Interesting play-in/round of 32 matches: – #16/#17 Mexican lefty youngster Monserrat Perez Hellman takes on Guatemalan international Maria Renee Rodriguez, who is fresh off of a solid Pan Am Games showing (she and Martinez made the women’s doubles final). I like MRR here. – #12 Montse Mejia gets a chance to avoid the #1 seed in a pro event for the first time in a while, and starts out playing country-woman Carolina Rivera in the opener. – #14 Sheryl Lotts made the trip and gets an early test against another young Mexican player Denisse Maldonado. – #11 Ana Laura Flores , the reigning Mexican 18U champ, takes on the 2018 Mexican 14U champ Daniela Rico in a generational junior battle. – #15 Veteran Susy Acosta takes on a player nearly half her age in #18 Erin Rivera.
Possible Round of 16 matches of note: – #8 Amaya Cris vs #9 Rivera: these two played at the final LPRT stop of last season, a 4-game win for Amaya, who has not stopped traveling or playing this summer. I like Amaya here to advance. – #5 Rhonda Rajsich vs #12 Mejia: they just played each other in LIma, a beat-down by Rajsich. But this is a great opportunity for Mejia (who has the talent to challenge for the top) to make a run. Will she learn from her Pan Am Games early exit? – #4 Alexandra Herrera vs #13 Jessica Parrilla: Herrera has knocked Parrilla out in the round of 16 in both her top-level tournaments back so far, and likely does it again here. Despite it being more than a year removed from her knee injury, Parrilla still is not back to top form.
Projecting the Quarters: i like the top 8 seeds to advance with a lot of chalk here on out. – #1 Paola Longoria vs #8 Amaya: Longoria will be looking to win her namesake tournament as she did last year to kick off the season. – #4 Herrera vs #5 Rajsich: Alexandra finally broke her losing streak to Rajsich at the end of last pro season, while Rajsich is coming off a long two week period in Lima (where, to be fair, Herrera also was … but was merely on the Mexican team and did not play). I like Herrera here. – #3 Maria Jose Vargas Parada vs #6 Natalia Mendez; as I frequently noted last spring, these two long-time Argentinian team-mates and doubles partners had not never met, now cannot stop facing each other. Vargas has never lost to Mendez, and I don’t see that starting here. – #2 Samantha Salas Solis vs #7 Nancy Enriquez: If Enriquez does not slip up against up-and-comer Brenda Laime Jalil, she’ll fall at this stage. Salas was shut out of the Mexican singles team at the Pan Ams, but raced to the doubles gold with Longoria.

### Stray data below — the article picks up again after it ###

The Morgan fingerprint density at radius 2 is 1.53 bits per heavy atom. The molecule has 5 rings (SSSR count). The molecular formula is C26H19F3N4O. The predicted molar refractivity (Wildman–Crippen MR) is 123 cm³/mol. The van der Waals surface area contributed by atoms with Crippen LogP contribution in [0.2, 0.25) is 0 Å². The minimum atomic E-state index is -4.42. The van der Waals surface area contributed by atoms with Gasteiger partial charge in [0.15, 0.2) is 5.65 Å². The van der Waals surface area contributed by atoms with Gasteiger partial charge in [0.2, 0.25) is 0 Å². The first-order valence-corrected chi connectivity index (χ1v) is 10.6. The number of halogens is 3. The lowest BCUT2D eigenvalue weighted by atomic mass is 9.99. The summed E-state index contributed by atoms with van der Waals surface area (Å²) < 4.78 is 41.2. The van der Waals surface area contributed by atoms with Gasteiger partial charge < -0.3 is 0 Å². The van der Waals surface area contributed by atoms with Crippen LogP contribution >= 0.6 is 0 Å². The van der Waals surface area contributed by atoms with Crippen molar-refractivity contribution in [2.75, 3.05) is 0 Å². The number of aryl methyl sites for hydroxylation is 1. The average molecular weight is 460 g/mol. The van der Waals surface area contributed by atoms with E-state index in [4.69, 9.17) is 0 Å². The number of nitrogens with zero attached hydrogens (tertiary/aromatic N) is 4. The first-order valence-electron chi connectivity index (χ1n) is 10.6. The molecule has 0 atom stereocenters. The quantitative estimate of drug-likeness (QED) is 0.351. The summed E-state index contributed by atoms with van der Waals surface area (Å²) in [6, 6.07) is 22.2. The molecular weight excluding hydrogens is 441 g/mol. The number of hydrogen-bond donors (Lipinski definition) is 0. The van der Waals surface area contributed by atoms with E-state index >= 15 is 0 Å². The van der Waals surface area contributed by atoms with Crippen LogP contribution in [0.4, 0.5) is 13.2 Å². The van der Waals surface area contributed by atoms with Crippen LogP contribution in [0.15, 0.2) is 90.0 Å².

Semis and Finals: Longoria over Herrera, Salas over Vargas, and Longoria over Salas, This was the semis and finals of the final LPRT event from last season, and I think they pick right back up where they left off.
———————- Doubles preview:
10 teams here; I like the top two Mexican teams of Longoria/Salas and Mejia/Herrera to meet in the final, with the Pan Am Gold medalists to take another title.
Reminder: LPRT has a new scoring system, and i’ll put up a post this weekend with a look back at the scoring systems used by the ladies pro tour over the years.
In the Semis; – Landa and Natera battled in a close game 1, then Landa pulled away to take game two 15-3 and advance to the final of his namesake tourney. – Cardona took two close games from Garay 13,12 to “upset” his 2nd straight seeded player and advance to the final.
In the Final: – Cardona took the first game, then Landa took over, beating his frequent Juarez club playing partner (12),5,6 to win the singles title in his name sake event. Not a bad showing for Cardona, who has stepped back from competitive play but still remains a dangerous player in every draw he enters. For Landa, two solid wins over tough opponents and a good warmup for the new season coming.
In Men’s Doubles: – #1 seeds Landa/Cardona were upset in the semis by #4 Estrada/Ochoa in a tiebreaker. – #2 Natera/Garay downed #6 seeds (who got a walkover over #3 seeded team in the qtrs) Jose Martinez / Manuel Villarreal: to advance to the final.